‘Spore’: A video game millennia in the making

At first, the universe is black, with a spiral galaxy whirling slowly at the center. A single planet comes into focus amid the stars. Suddenly, a meteorite comes blazing through the darkness, splitting open when it crashes into the planet. From the debris emerges a single-celled microbe, wide-eyed and curious-looking.

This is “your own personal universe in a box.” Sound appealing? It can be yours for $49.95.

Your personal universe, though, would be a computer game — released by Electronic Arts on Sunday — called Spore. Although Spore was designed by Will Wright, creator of The Sims — the best-selling PC game franchise of all time — the game goes beyond the daily lives of simulated characters, which was the focus of its predecessors.

Instead, Spore allows players to control the evolution of a single species, from single-celled microbe to intergalactic conqueror. The game’s foundation around evolutionary biology seemed intriguing, several Yale gamers said, and it gained somewhat of a cult following on the Internet in the months leading up to its release. Spore has not yet completely infiltrated the ranks of Yale gamers, but it has a strong following among students.

“It seemed like a pretty outlandish principle for a game to be founded on,” said Matt Adams ’10, who was excited about the concept when he first heard about it and played through to the fourth level before giant creatures kept destroying his city and he decided to start over.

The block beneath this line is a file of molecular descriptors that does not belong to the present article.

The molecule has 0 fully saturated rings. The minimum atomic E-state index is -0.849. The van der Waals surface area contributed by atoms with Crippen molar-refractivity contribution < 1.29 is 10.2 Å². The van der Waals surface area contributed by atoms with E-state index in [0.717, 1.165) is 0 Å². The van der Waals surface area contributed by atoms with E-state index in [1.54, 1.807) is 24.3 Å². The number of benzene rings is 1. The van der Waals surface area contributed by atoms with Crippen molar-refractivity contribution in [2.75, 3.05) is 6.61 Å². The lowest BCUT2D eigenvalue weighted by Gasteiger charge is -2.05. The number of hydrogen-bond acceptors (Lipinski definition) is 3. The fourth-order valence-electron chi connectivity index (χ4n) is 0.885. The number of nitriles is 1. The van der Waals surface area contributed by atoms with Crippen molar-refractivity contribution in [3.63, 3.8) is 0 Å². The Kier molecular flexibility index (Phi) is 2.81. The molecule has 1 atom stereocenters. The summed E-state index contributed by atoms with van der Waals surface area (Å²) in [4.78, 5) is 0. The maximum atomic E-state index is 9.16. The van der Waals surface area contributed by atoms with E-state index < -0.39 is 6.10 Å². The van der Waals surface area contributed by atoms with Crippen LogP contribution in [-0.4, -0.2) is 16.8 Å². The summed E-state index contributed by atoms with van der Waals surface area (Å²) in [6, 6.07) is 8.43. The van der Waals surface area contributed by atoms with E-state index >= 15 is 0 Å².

Adams said he thinks the game appeals to a wide variety of gamers, from action fans to those who enjoy creating and building. And the game counts not only students among its fans, but also scientists. One of those scientists is professor Richard Prum, chair of the Ecology and Evolutionary Biology Department.

“I’ve never played a computer or video game before in my life,” he said, laughing. “But this was a game with an intellectual purpose, so I got a hold of it.”

Wright said in a Sept. 1 interview with the New York Times that he did intend for the game to reflect certain aspects of evolution: its patterns, scope and diversity. At the same time, though, he wanted to ensure the game was playable and entertaining.

Diversity of Spore

Beginning with the tiny microbe, players progress through five stages of game play. In the first stage, called the cell phase, they control the microbe’s movement, eating food and gaining DNA points. When a player has a certain number of DNA points, he or she can buy parts for the creature, which then enable it to more successfully obtain food and reproduce. Eventually, the creature moves onto land and enters the creature phase, followed by the tribal phase and the civilization phase, in which players build cities and then take over the planet, and finally the space phase, in which players settle and conquer other planets.

“Each phase is a different style of gaming,” said Adams, who compared the cell phase to early games like Pacman, the creature phase to standard third-person games and the tribal stage to real-time strategy games.